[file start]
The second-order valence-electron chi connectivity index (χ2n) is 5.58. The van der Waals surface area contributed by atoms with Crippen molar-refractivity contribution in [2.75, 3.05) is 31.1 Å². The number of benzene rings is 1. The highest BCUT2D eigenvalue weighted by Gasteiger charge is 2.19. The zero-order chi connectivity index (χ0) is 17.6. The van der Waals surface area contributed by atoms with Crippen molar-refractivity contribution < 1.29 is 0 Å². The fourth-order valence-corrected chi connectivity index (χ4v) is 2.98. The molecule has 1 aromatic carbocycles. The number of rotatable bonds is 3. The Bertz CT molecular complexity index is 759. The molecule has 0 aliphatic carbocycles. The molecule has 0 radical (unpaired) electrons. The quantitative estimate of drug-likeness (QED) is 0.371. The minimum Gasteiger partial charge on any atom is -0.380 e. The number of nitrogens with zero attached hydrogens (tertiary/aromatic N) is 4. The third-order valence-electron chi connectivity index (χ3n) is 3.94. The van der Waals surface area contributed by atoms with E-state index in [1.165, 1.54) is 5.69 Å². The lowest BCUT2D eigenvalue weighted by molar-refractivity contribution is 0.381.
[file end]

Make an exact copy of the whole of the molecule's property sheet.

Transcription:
The second-order valence-electron chi connectivity index (χ2n) is 5.58. The van der Waals surface area contributed by atoms with Crippen molar-refractivity contribution in [2.75, 3.05) is 31.1 Å². The number of benzene rings is 1. The highest BCUT2D eigenvalue weighted by Gasteiger charge is 2.19. The zero-order chi connectivity index (χ0) is 17.6. The van der Waals surface area contributed by atoms with Crippen molar-refractivity contribution < 1.29 is 0 Å². The fourth-order valence-corrected chi connectivity index (χ4v) is 2.98. The molecule has 1 aromatic carbocycles. The number of rotatable bonds is 3. The Bertz CT molecular complexity index is 759. The molecule has 0 aliphatic carbocycles. The molecule has 0 radical (unpaired) electrons. The quantitative estimate of drug-likeness (QED) is 0.371. The minimum Gasteiger partial charge on any atom is -0.380 e. The number of nitrogens with zero attached hydrogens (tertiary/aromatic N) is 4. The third-order valence-electron chi connectivity index (χ3n) is 3.94. The van der Waals surface area contributed by atoms with E-state index in [1.165, 1.54) is 5.69 Å². The lowest BCUT2D eigenvalue weighted by molar-refractivity contribution is 0.381.